Two Important Steps to Take When Your Child Turns 18
03.12.2021 Written by: Henningson & Snoxell, Ltd.
It is the eve of your child’s 18th birthday, and you are thinking about all the exciting things that lie ahead—high school graduation, going off to college, that first job, or perhaps even planning a wedding. At Henningson & Snoxell, Ltd. we recommend you take a few minutes to think about what happens, legally, to your relationship with your child the minute your child turns 18.
When your child turns 18, they are no longer a child – they are legal adults. And as such, they are no longer subject to decisions made for them by a parent or guardian. This means that a parent has no legal authority to help their 18-year-old “child” unless the child grants authority to the parent in two crucial legal documents – 1) A Health Care Directive and 2) A Power of Attorney.
Step 1: Healthcare Directive
A Health Care Directive (HCD) is an incapacity planning document that names Health Care Agents to make health care decisions on their behalf IF they lack capacity to make their own health decisions. If a person needs help making health care decisions but does not have a Health Care Directive in place, a guardian can be appointed by a court to have legal authority to make the medical decisions for the person subject to guardianship. A Health Care Directive is a short, inexpensive, easy-to-prepare solution to guardianship.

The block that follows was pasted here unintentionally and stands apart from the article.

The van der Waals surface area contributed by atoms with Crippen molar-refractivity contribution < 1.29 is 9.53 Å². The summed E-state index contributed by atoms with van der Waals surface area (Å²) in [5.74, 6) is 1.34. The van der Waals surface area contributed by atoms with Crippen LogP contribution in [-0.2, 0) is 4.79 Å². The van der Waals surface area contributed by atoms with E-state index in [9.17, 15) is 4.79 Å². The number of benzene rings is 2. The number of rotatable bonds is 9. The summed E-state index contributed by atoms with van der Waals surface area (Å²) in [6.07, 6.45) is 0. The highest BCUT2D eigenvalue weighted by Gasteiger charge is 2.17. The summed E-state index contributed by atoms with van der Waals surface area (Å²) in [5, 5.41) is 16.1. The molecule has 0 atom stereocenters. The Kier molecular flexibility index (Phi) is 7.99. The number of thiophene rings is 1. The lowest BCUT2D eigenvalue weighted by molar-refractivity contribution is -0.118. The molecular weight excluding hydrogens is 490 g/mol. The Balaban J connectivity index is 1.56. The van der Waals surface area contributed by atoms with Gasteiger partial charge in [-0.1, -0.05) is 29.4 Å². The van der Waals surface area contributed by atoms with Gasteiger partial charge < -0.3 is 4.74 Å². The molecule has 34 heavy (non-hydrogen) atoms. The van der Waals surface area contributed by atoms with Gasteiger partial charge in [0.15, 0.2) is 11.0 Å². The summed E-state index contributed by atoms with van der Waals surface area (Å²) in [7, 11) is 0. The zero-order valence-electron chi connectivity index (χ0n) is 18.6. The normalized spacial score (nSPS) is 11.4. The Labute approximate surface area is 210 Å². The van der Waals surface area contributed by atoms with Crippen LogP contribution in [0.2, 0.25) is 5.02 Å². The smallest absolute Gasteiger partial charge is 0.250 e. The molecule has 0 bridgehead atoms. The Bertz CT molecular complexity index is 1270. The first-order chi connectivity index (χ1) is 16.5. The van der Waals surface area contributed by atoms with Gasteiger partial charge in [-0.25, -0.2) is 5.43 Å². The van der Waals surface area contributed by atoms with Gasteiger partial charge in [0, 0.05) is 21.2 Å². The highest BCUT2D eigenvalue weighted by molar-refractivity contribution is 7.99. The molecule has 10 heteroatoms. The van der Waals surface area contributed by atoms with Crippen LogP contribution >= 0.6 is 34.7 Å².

Step 2: Power of Attorney
A Power of Attorney (POA) is an incapacity planning document that names agents to make financial decisions for the principal. Unlike the Health Care Directive, which “springs” to life when and if the principal lacks capacity, a Power of Attorney is a valid authorization of power once it is signed—whether the principal has capacity or not. If a person needs help with financial decisions but does not have a Power of Attorney (or other arrangement) in place, a conservator can be appointed by a court to have legal authority to make financial decisions for the person subject to conservatorship. A Power of Attorney is a short, inexpensive, easy-to-prepare solution to conservatorship.
Most 18-year-olds want their parents’ help, and most parents want to be able to help readily and easily and outside of court procedures. Estate Planning is for everyone. Help your young adult child put a Health Care Directive and Power of Attorney in place through Henningson & Snoxell, Ltd.